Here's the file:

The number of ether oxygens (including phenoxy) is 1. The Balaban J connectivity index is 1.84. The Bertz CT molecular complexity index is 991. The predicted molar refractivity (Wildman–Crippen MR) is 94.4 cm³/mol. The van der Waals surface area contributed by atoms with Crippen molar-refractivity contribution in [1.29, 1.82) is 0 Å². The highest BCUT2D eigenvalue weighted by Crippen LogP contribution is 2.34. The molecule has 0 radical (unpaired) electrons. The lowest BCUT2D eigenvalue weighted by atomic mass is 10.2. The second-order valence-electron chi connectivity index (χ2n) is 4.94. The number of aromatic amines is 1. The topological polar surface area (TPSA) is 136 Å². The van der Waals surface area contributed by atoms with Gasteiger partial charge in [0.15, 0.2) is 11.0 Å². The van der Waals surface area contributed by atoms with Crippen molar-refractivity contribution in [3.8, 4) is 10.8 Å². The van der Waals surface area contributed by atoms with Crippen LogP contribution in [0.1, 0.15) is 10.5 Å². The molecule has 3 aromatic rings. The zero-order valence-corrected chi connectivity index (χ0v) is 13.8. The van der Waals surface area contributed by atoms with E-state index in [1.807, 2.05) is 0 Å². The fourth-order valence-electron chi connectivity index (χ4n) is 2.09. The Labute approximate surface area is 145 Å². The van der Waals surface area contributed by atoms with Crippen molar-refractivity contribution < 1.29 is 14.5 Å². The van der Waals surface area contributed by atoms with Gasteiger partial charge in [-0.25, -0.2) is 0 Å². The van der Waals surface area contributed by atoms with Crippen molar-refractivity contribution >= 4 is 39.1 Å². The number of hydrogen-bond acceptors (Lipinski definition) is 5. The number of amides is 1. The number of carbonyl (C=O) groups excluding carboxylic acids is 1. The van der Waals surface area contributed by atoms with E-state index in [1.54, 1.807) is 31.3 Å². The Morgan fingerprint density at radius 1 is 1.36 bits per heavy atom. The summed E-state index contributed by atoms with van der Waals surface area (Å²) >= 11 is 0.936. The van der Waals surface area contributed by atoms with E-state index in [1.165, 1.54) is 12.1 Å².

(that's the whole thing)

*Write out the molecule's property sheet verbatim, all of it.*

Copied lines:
The number of ether oxygens (including phenoxy) is 1. The Balaban J connectivity index is 1.84. The Bertz CT molecular complexity index is 991. The predicted molar refractivity (Wildman–Crippen MR) is 94.4 cm³/mol. The van der Waals surface area contributed by atoms with Crippen molar-refractivity contribution in [1.29, 1.82) is 0 Å². The highest BCUT2D eigenvalue weighted by Crippen LogP contribution is 2.34. The molecule has 0 radical (unpaired) electrons. The lowest BCUT2D eigenvalue weighted by atomic mass is 10.2. The second-order valence-electron chi connectivity index (χ2n) is 4.94. The number of aromatic amines is 1. The topological polar surface area (TPSA) is 136 Å². The van der Waals surface area contributed by atoms with Gasteiger partial charge in [0.15, 0.2) is 11.0 Å². The van der Waals surface area contributed by atoms with Crippen molar-refractivity contribution in [3.8, 4) is 10.8 Å². The van der Waals surface area contributed by atoms with Crippen LogP contribution in [0.1, 0.15) is 10.5 Å². The molecule has 3 aromatic rings. The zero-order valence-corrected chi connectivity index (χ0v) is 13.8. The van der Waals surface area contributed by atoms with E-state index in [1.807, 2.05) is 0 Å². The fourth-order valence-electron chi connectivity index (χ4n) is 2.09. The Labute approximate surface area is 145 Å². The van der Waals surface area contributed by atoms with Crippen molar-refractivity contribution < 1.29 is 14.5 Å². The van der Waals surface area contributed by atoms with Gasteiger partial charge in [-0.25, -0.2) is 0 Å². The van der Waals surface area contributed by atoms with Crippen molar-refractivity contribution >= 4 is 39.1 Å². The number of hydrogen-bond acceptors (Lipinski definition) is 5. The number of amides is 1. The number of carbonyl (C=O) groups excluding carboxylic acids is 1. The van der Waals surface area contributed by atoms with E-state index in [1.54, 1.807) is 31.3 Å². The Morgan fingerprint density at radius 1 is 1.36 bits per heavy atom. The summed E-state index contributed by atoms with van der Waals surface area (Å²) >= 11 is 0.936. The van der Waals surface area contributed by atoms with E-state index in [1.165, 1.54) is 12.1 Å².